Last year, Matt Dimmer was burning the candle at both ends trying to launch The Extra Mile, a nonprofit designed to allow people to donate unused frequent flyer miles to the family members of terminal cancer patients. Working a demanding day job as a creative director at an ad agency while struggling to set up his fledgling organization, he was fueled only by the memory of his late father, Pete, and some innate networking skills. Given that Dimmer’s idea is such a no-brainer, it seemed like only a matter of time before his org was up and flying. As he said in his interview with Co.Exist at the time: “There’s a need for this, and I’m going to make it happen."
Eight months later, Dimmer is still struggling, but he just took a massive first step. And the second chapter of his story holds plenty of encouragement, inspiration, and information for anyone out there trying to build their own organization or foundation from scratch.
Let’s start with the bad news: After collecting around 140,000 miles via a website partner called Mileage.org, Dimmer found himself and his organization totally gutted when that site went out of business in November 2013. The miles disappeared, as did his only third-party avenue to collect them. The setback was so upsetting, he remains reluctant to talk about it. Meanwhile, the major airlines themselves--who maintain plenty of donation accounts with large, well-established charities like the Make-A-Wish Foundation--remained largely non-responsive to Dimmer’s solicitations. (Delta has graciously offered two flight vouchers.) “It’s the same story as before,” Dimmer says. “I need a third party to help me, or an airline to step up. I need to be able to put people on planes. So whether it’s corporate donations from a funding standpoint or it’s a partnership with an airline... A car can’t go anywhere without gas.”
He’d lost a year of hard-earned donations, but Dimmer, the master networker, kept pushing. He established a partnership with travel advertising platform Sojern, who now offers The Extra Mile free advertising space on boarding passes. He set up a charity account with American Express to collect donations of Amex points, which can be converted directly into miles. He continues to establish relationships with philanthropic-minded corporations in the hopes that one of them, someday, will help him get his foot in the airline door. Mostly, he says, “I started boot-strapping," creating personal accounts with each airline to accrue mileage donations directly, paying the transfer fees out of his own pocket.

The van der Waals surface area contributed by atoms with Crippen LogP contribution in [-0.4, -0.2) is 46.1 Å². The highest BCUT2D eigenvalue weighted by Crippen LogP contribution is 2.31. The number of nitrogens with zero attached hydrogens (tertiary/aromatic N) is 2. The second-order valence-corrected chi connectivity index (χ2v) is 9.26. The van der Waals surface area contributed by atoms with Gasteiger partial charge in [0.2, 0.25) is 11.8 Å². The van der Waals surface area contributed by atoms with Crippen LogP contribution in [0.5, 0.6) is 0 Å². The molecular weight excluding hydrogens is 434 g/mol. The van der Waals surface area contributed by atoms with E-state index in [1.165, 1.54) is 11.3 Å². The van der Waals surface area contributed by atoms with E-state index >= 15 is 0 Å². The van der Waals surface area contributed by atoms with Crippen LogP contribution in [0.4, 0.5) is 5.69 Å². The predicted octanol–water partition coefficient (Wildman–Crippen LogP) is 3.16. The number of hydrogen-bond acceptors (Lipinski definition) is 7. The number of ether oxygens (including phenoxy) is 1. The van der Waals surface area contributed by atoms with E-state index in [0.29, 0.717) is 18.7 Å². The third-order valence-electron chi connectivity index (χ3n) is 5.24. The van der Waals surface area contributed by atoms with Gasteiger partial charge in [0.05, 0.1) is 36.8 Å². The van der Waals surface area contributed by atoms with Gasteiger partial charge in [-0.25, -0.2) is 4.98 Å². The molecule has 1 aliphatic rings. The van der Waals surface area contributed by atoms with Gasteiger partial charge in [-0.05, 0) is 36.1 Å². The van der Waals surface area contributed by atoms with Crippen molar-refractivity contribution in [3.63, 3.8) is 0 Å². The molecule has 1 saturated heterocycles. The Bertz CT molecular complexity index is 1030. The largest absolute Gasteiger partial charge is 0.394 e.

This system, naturally, has led to some “weirdness,” as he calls it. “There was a guy who reached out and was like, ‘Hey, I’d love to donate, but these accounts are in your name,’” Dimmer recalls. “I was like, Yeah, dude. No one will give me a corporate account, so this is the only way to do it. If you don’t feel comfortable about donating to a guy who runs this outside of his day job based on the fact that he lost his dad to cancer, don’t donate.” Dimmer believes that transparency about TEM’s status is helping him, not hurting. “For me in life, that’s how I operate,” he says. “Without begging for help or trying to look desperate, by telling people the state of The Extra Mile with total transparency versus acting like we’re a big company, it hopefully adds to their propensity to want to help.”
Now for the good news: This past weekend, The Extra Mile completed its first flight, using donated Amex points, with a Today Show cameraman in tow.
The spark came last October, when Today tweeted that they were on the hunt for people doing good to profile in their “Hope To It” web series. “I saw that tweet and jumped all over it,” said Dimmer, who rallied his social media network to support his cause. “A couple months later I got an email [from Today] saying, ‘We’re interested in talking about this, do you have anything major coming up?’"
That was literally around the time that Mileage.org went belly-up, so I called the producer and was like, ‘I’m going to be completely transparent with you. This is the worst point in the history of this organization. I just lost my mileage partner, I’m treading water, but I’m looking to complete a flight. So if you’re interested in chronicling the first flight, I have something that’s press-worthy.’ And he was like, ‘We’re in.’”